Samsung's Galaxy Tab 10.1 has been blocked from sale in Germany following a key court ruling against the company.
A German court today banned the sale of the Galaxy Tab 10.1 in its country, arguing that the device infringed Apple patents. According to the AFP, which first reported on the story, judge Johanna Brueckner-Hoffmann said that there is a "clear impression of similarity" between the iPad and Galaxy Tab 10.1.
As one might expect, Samsung is not pleased with the court's decision. In an e-mailed statement to CNET, the company said that it believes the ruling is bad for German consumers.
"We are disappointed with this ruling and believe it severely limits consumer choice in Germany," the company told CNET. "We also believe that by imposing an injunction based on this very generic design right, this ruling restricts design innovation and progress in the industry."
Germany has quickly become the epicenter of Apple's battle with Samsung. Early last month, Apple won a preliminary injunction against Samsung in a German court that banned the sale of the Galaxy Tab 10.1 across Europe. In response, Samsung said that it was surprised by the decision, and had no idea Apple was seeking an injunction.
"The request for injunction was filed with no notice to Samsung, and the order was issued without any hearing or presentation of evidence from Samsung," the company told CNET in a statement at the time.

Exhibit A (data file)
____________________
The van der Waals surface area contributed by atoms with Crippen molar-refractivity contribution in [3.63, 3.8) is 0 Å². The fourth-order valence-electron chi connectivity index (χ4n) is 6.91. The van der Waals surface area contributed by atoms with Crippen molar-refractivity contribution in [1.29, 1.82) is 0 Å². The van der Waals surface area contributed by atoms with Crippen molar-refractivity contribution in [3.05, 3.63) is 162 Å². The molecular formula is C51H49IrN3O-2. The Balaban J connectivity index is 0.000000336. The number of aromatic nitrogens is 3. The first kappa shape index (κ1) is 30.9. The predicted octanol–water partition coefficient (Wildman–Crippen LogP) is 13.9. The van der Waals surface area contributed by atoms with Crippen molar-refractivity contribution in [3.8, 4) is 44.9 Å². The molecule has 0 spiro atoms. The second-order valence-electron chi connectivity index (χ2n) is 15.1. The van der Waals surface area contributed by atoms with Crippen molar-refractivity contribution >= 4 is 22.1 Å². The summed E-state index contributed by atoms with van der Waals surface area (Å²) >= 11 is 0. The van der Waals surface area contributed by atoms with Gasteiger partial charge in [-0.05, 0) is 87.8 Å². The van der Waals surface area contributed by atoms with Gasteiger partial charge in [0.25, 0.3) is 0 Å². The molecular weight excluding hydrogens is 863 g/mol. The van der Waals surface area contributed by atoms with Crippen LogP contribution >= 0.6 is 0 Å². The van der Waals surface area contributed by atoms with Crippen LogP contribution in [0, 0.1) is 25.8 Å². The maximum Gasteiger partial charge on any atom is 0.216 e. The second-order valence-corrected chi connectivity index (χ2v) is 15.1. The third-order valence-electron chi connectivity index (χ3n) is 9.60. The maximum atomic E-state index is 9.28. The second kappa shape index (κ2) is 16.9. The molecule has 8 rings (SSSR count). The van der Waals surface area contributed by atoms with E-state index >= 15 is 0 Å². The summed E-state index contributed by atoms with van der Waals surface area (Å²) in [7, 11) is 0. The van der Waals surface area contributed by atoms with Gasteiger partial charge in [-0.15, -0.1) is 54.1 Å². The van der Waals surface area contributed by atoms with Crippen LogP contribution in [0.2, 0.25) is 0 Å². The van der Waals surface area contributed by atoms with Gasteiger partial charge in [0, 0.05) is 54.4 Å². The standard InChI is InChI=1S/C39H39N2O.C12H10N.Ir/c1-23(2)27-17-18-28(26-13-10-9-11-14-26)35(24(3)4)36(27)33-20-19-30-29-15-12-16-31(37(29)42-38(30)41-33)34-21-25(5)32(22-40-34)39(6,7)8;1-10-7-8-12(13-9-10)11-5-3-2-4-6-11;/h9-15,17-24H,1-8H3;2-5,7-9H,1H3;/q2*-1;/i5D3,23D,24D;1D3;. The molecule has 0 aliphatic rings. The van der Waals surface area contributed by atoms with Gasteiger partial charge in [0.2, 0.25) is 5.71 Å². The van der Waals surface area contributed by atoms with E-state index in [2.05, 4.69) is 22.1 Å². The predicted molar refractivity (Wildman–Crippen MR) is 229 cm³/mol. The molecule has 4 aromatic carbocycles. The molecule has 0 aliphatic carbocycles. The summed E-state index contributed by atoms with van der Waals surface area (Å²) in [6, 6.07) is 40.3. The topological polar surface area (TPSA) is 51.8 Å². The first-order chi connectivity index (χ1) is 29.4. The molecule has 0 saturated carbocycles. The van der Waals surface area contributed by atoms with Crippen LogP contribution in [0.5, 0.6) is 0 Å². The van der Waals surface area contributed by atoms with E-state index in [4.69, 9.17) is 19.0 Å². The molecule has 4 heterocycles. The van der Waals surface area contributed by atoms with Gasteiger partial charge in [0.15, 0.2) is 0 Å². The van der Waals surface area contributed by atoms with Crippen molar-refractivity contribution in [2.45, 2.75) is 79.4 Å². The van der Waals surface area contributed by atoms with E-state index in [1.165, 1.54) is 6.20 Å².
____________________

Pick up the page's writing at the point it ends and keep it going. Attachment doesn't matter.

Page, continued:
A week later, Samsung went back to a Dusseldorf District Court, arguing that its device should not be banned from sale across Europe. The court agreed with Samsung's claim, saying that its only jurisdiction was in Germany. The Galaxy Tab 10.1 was thus allowed to be sold in Europe, except in Germany.
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Late last month, Apple and Samsung went back to German court to argue their sides once again. Today's ruling is the result of that hearing.
During the battle with Samsung, Apple has continued to beat the same drum, arguing that Samsung has engaged in "blatant copying."
"It's no coincidence that Samsung's latest products look a lot like the iPhone and iPad, from the shape of the hardware to the user interface and even the packaging," Apple spokeswoman Kristin Huguet told CNET last month. "This kind of blatant copying is wrong, and we need to protect Apple's intellectual property when companies steal our ideas."
Apple might be able to use its victory in Germany as a precedent elsewhere around the world. The company is currently locked in a bitter patent dispute against Samsung in South Korea, the U.S., and Australia. Earlier this week, Apple also filed suit against Samsung in Japan, arguing that the company's Galaxy S and S II smartphones, as well as the Galaxy Tab 7 tablet, violate its patents.
In Germany, Samsung is ready to respond. The company told CNET that it plans to appeal today's ruling "to ensure that consumer choice in Germany is restored."
Apple has yet to respond to CNET's request for comment.
Update at 10:10 a.m. PT to include Samsung's statement.